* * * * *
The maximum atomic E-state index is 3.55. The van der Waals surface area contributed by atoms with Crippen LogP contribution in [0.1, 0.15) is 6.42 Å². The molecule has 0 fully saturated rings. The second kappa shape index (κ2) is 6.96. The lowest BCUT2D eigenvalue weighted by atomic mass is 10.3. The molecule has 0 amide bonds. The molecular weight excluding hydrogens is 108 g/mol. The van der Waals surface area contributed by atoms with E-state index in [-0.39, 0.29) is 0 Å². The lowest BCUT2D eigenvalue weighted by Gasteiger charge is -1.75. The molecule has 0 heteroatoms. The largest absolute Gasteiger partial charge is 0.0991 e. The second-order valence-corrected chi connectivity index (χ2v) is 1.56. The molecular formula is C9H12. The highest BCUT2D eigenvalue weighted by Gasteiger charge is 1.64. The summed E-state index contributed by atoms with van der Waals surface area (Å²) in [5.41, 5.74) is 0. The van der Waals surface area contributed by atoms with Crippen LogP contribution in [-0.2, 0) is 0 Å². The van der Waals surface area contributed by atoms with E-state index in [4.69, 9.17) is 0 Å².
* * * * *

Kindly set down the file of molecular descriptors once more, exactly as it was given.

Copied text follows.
The maximum atomic E-state index is 3.55. The van der Waals surface area contributed by atoms with Crippen LogP contribution in [0.1, 0.15) is 6.42 Å². The molecule has 0 fully saturated rings. The second kappa shape index (κ2) is 6.96. The lowest BCUT2D eigenvalue weighted by atomic mass is 10.3. The molecule has 0 amide bonds. The molecular weight excluding hydrogens is 108 g/mol. The van der Waals surface area contributed by atoms with E-state index in [-0.39, 0.29) is 0 Å². The lowest BCUT2D eigenvalue weighted by Gasteiger charge is -1.75. The molecule has 0 heteroatoms. The largest absolute Gasteiger partial charge is 0.0991 e. The second-order valence-corrected chi connectivity index (χ2v) is 1.56. The molecular formula is C9H12. The highest BCUT2D eigenvalue weighted by Gasteiger charge is 1.64. The summed E-state index contributed by atoms with van der Waals surface area (Å²) in [5.41, 5.74) is 0. The van der Waals surface area contributed by atoms with Crippen LogP contribution in [-0.2, 0) is 0 Å². The van der Waals surface area contributed by atoms with E-state index in [4.69, 9.17) is 0 Å².